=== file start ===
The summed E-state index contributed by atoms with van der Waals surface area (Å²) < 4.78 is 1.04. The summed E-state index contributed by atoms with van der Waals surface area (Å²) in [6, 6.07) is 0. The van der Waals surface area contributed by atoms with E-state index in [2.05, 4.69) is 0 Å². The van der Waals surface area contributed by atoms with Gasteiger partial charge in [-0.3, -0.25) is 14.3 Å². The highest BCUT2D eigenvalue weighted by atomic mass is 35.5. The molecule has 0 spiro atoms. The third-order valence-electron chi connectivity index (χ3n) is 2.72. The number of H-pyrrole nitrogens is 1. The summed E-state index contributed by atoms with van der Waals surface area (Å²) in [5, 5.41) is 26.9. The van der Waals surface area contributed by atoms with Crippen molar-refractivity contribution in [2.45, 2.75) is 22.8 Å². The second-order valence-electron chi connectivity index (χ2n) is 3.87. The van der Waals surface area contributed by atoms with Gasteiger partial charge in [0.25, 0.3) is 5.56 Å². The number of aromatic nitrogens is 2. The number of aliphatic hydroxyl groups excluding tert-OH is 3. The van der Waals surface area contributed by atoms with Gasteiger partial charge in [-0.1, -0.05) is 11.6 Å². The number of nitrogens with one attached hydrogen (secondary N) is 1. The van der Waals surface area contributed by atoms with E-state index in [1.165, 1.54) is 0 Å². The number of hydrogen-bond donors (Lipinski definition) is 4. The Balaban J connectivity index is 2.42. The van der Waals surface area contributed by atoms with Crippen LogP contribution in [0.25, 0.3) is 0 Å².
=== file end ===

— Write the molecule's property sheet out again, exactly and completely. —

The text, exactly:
The summed E-state index contributed by atoms with van der Waals surface area (Å²) < 4.78 is 1.04. The summed E-state index contributed by atoms with van der Waals surface area (Å²) in [6, 6.07) is 0. The van der Waals surface area contributed by atoms with E-state index in [2.05, 4.69) is 0 Å². The van der Waals surface area contributed by atoms with Gasteiger partial charge in [-0.3, -0.25) is 14.3 Å². The highest BCUT2D eigenvalue weighted by atomic mass is 35.5. The molecule has 0 spiro atoms. The third-order valence-electron chi connectivity index (χ3n) is 2.72. The number of H-pyrrole nitrogens is 1. The summed E-state index contributed by atoms with van der Waals surface area (Å²) in [5, 5.41) is 26.9. The van der Waals surface area contributed by atoms with Crippen molar-refractivity contribution in [2.45, 2.75) is 22.8 Å². The second-order valence-electron chi connectivity index (χ2n) is 3.87. The van der Waals surface area contributed by atoms with Gasteiger partial charge in [0.25, 0.3) is 5.56 Å². The number of aromatic nitrogens is 2. The number of aliphatic hydroxyl groups excluding tert-OH is 3. The van der Waals surface area contributed by atoms with Gasteiger partial charge in [-0.1, -0.05) is 11.6 Å². The number of nitrogens with one attached hydrogen (secondary N) is 1. The van der Waals surface area contributed by atoms with E-state index in [1.165, 1.54) is 0 Å². The number of hydrogen-bond donors (Lipinski definition) is 4. The Balaban J connectivity index is 2.42. The van der Waals surface area contributed by atoms with Crippen LogP contribution in [0.25, 0.3) is 0 Å².